One important discussion is the role a college’s Career Counseling office can play in your child’s life – starting in Year One. (Note: Like many student services, a college might call their office something different. Ask about it!) Friends of mine in college student services have told me that students usually need to visit the career counseling/job placement center about three years before they do. In other words, it’s not just for Seniors!
Designed to help identify abilities and interests as well as inform students about specific job availability, these on-campus services can do a lot more good if the student stays in contact throughout their college years. Aptitude testing, interest testing, and useful information on potential college majors are usually available to those who ask. Toward the end of college, concrete job opportunities might be available through a school’s job board. But long before college graduation, wise students will discover summer jobs and internships as well. Job placement counselors can tell you story after story about successful job searches that resulted from experience gained in a related summer job or internship.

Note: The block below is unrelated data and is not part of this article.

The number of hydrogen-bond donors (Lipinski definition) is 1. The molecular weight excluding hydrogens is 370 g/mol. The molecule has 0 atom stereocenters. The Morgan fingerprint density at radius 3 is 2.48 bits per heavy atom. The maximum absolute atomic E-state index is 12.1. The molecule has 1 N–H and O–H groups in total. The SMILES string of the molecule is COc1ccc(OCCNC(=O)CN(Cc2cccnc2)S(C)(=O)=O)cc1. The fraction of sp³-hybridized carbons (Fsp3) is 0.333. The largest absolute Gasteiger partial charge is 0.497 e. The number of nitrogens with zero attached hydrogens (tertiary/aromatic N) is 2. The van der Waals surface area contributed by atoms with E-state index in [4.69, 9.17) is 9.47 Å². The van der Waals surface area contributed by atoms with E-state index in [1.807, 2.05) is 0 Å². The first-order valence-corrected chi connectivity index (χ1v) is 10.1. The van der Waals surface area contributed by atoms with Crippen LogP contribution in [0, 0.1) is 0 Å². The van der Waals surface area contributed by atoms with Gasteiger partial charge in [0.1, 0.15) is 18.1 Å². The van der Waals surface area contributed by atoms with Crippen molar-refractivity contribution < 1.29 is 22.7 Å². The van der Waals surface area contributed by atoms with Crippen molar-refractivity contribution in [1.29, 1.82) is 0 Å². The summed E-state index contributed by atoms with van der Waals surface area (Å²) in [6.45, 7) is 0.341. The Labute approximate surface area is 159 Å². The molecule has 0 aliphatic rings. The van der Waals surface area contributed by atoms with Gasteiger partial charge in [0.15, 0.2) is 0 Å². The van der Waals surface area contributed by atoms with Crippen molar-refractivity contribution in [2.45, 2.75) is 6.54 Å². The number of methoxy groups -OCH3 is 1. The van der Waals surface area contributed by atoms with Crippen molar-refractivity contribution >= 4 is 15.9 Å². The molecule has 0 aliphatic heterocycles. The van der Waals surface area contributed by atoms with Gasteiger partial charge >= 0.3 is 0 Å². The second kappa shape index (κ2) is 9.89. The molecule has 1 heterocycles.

Pass on these tips to your kid, gleaned from colleges’ career counseling staff members:
- Make contact with the Career Center soon after you get to college
- Become familiar with available internships and the qualifications needed
- Sign up for opportunity notices (emails or other contacts) in your fields of interest
- “Bulletin boards” – either on an actual wall or online – are how many colleges spread the news about job possibilities most quickly
- Some specific postings may be handled by the department offices of the academic majors, so be sure you’ve connected with those offices too
- In some fields, student research assistant positions are available to those who get to know their professors – even freshmen!